The Princess Thing
All of us were placed at tables named after women of the Bible and told to sit there during all the teaching sessions. I was assigned to the Sarah table.
“Please take a few moments to read the bookmark in front of you,” the retreat leader said, “and reflect on why God might have had you placed at that particular table.”
I figured God put me there because He knew I liked the name Sarah.
Then I read my bookmark.
“Sarah means princess.”
I looked up. Oh no. Please say we aren’t doing the “You’re God’s princess” thing. I am not in the mood for that.
Where did that come from?
I guess I had my answer to “Why did God place you at this table?”
You’re God’s Princess may not have been the theme for the weekend, but God and I were clearly doing the princess thing.
This was the first time that the princess theme triggered such an “I don’t want to go there” response. Before this retreat, I might have said that I found the topic overdone or a little fluffy. If a friend said in an attempt to build me up, “Remember, you’re God’s princess,” I usually nodded politely and moved on. Lately, I’d found the metaphor more and more annoying.
To be gut-level honest, in my mind, God’s princess only applied to other women, not to me. Life had left me feeling like more of a peasant, especially lately.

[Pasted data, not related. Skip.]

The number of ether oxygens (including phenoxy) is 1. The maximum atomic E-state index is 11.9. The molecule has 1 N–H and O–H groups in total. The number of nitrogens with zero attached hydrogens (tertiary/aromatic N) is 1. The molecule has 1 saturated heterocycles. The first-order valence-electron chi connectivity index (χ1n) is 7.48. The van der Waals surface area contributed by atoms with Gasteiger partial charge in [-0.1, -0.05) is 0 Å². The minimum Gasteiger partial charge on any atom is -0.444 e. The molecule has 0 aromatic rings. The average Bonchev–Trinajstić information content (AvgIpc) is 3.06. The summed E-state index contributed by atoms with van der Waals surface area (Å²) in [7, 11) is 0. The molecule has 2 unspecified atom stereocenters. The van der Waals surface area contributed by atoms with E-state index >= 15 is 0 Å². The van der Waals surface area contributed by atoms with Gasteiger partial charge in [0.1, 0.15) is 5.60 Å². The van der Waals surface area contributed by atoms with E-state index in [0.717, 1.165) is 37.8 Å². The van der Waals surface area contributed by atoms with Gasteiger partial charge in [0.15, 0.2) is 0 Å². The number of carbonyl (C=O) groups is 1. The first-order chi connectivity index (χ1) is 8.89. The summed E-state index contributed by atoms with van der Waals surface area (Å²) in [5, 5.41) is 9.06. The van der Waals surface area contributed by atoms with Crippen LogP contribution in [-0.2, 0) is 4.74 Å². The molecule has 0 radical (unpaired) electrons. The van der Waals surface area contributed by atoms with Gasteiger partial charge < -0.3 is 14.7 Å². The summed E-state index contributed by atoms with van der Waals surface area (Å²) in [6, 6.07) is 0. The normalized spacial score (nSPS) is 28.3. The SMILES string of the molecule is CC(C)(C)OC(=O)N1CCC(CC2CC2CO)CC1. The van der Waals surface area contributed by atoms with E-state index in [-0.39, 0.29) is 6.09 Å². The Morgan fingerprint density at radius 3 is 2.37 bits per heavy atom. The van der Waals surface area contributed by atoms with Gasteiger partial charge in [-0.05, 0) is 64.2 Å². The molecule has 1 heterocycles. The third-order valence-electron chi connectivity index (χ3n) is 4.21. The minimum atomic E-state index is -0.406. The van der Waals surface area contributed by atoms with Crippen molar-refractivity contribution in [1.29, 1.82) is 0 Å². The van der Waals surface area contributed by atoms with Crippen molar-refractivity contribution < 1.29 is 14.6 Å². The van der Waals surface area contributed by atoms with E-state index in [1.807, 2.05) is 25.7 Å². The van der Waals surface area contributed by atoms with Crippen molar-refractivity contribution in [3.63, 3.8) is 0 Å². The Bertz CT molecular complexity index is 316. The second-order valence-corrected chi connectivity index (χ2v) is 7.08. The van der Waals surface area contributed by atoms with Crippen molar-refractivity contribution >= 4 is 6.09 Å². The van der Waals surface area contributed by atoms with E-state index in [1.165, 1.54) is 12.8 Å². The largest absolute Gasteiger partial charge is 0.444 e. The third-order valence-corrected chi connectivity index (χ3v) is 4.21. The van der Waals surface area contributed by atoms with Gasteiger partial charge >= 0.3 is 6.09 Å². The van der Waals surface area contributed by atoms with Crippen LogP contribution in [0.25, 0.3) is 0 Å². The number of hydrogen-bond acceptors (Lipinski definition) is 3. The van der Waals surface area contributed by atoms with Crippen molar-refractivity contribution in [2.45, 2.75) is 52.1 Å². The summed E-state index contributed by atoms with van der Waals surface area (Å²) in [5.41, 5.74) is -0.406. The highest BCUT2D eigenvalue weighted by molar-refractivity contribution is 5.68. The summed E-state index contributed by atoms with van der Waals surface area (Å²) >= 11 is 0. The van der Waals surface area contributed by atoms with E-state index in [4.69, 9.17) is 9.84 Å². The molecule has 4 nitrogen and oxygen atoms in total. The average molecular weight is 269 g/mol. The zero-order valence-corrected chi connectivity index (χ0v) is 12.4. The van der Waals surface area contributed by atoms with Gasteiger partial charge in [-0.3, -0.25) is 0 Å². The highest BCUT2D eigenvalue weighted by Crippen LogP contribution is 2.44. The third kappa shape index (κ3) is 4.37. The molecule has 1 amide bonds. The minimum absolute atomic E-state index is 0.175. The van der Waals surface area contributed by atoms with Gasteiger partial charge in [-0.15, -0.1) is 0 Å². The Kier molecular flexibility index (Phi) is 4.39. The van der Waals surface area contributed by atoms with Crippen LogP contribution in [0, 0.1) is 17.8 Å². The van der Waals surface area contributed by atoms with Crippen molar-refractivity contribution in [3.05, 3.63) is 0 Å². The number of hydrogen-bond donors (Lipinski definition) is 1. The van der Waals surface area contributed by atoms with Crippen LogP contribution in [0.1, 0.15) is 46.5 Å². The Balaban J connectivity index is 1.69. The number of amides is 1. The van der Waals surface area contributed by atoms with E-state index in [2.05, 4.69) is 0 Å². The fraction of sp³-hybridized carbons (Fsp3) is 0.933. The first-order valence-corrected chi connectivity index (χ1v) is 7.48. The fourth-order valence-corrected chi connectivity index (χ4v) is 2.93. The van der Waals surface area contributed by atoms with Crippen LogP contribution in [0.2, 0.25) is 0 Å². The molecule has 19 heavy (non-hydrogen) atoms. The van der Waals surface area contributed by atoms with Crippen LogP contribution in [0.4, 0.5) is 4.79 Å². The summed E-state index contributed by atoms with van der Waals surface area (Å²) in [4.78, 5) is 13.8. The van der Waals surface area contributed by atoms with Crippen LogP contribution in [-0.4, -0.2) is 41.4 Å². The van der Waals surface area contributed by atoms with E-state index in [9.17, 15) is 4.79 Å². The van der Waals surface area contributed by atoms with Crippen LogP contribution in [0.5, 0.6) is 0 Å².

We all had a chance to share what God had revealed to us about our seating arrangement, so I opened up about what Sarah means princess triggered in me. I detected the edge in my voice and wondered if I sounded like a woman with a giant-sized chip on her shoulder. I didn’t want to be that way.
Slowly, God helped me realize that the only way to not be “that way”—cynical and bitter—was to let Him work, and Step 1 was confessing that I felt like the furthest thing from royalty. Admitting this opened my eyes to the women around me who had once been in my place but now glowed with His beauty. I want to be like them, God.
I spent the weekend being treated like someone special, sensing the whole time that God was the true source of the gifts and pampering and words of truth—His way of saying, “See, You are my princess. It has nothing to do with fluffy themes or even feeling like one all the time. Being My princess goes much deeper than that.”
I won’t say that I went home healed of every wound and lie that had kept me from grasping my true position, but when a woman who heard me share my response to the princess thing and admitted that she struggled too, greeted me with, “Hello, Princess. Are you starting to believe it yet?” I could return her genuine smile and say, “Yes.”